Keratin
Hard protein found in hair, nails, and the epidermis layer of skin.
Keratosis
Excessive development of hard, keratinized tissue on the skin.
Leukoderma
Areas of skin that lose their pigment and become white; vitiligo.
Leukoplakia
White plaques on mucous membranes and surfaces of the body.
Lipocyte
Fat cell.
Lipoma
Benign tumor of fatty tissue.
Liposuction
Removal of adipose (fatty) tissue with a suction pump device.
Lunula
Semicircular white arch near the root of the nail.
Melanin
Black pigment produced by melanocytes in the basal layer of the epidermis.
Melanocyte
Cell in the basal layer of the epidermis that produces melanin.
Mycosis
Any disease caused by a fungus.
Onychomycosis
Fungal infection of a nail.
Onycholysis
Separation of the nail plate from the nail bed in fungal infections or after trauma.
Paronychia
Inflammation and swelling of the skin folds around a nail.
Paronychium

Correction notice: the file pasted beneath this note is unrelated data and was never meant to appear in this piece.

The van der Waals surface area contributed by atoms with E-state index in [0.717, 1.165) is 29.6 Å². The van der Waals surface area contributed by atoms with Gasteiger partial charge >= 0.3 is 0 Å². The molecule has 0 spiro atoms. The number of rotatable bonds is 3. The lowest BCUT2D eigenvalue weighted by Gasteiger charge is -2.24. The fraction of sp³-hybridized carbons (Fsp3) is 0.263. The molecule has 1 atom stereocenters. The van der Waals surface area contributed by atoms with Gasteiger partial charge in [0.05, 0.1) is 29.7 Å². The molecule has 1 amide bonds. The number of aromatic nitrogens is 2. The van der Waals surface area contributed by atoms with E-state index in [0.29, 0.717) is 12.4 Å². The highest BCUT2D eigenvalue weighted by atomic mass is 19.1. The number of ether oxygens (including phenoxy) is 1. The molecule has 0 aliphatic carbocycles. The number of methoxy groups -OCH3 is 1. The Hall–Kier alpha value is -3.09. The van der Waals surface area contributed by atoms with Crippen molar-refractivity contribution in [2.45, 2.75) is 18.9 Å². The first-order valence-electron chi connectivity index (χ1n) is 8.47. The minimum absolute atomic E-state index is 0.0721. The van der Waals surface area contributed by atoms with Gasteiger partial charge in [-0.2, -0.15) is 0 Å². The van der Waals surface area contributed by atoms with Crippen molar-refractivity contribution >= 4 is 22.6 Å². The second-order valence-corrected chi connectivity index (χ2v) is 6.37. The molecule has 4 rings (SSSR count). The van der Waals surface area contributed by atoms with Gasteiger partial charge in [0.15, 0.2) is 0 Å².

Soft tissue surrounding the nail border.
Pilosebaceous
Pertaining to hair follicles and sebaceous glands.
Pyoderma
Skin disease with formation of pus.
Rhytidectomy
Plastic surgery to remove wrinkles and other signs of aging.
Sebaceous gland
Oil gland in the dermis layer of the skin.
Seborrhea
Condition marked by excessive secretion from sebaceous glands.
Seborrheic dermatitis
Inflammation of the skin with excessive secretion from sebaceous glands.
Sebum
Oily secretion from sebaceous glands in the skin.
Squamous epithelium
Flat, scale-like layer of cells in the epidermis or outer layer of the skin.
Steatoma
Collection of sebum in a cyst or sac-like formation.
Stratified
Arranged in layers.
Stratum (pl. strata)
A layer.
Stratum corneum
Outermost layer of the epidermis, consisting of flattened, keratinized cells.
Subcutaneous layer
Pertaining to the third layer of the skin, under the epidermis and dermis (cutaneous layers). The subcutaneous layer contains fatty tissue.
Subungual
Pertaining to under a nail.
Trichomycosis
Fungal infection of hair, especially in the area under the arm (axilla).
Xanthoma
Soft, yellowish, round nodule found on the eyelids; xanthelasma.
Xeroderma
Dry skin.
Abscess
A cavity containing pus surrounded by inflamed tissue; usually the result of localized infection.
Acne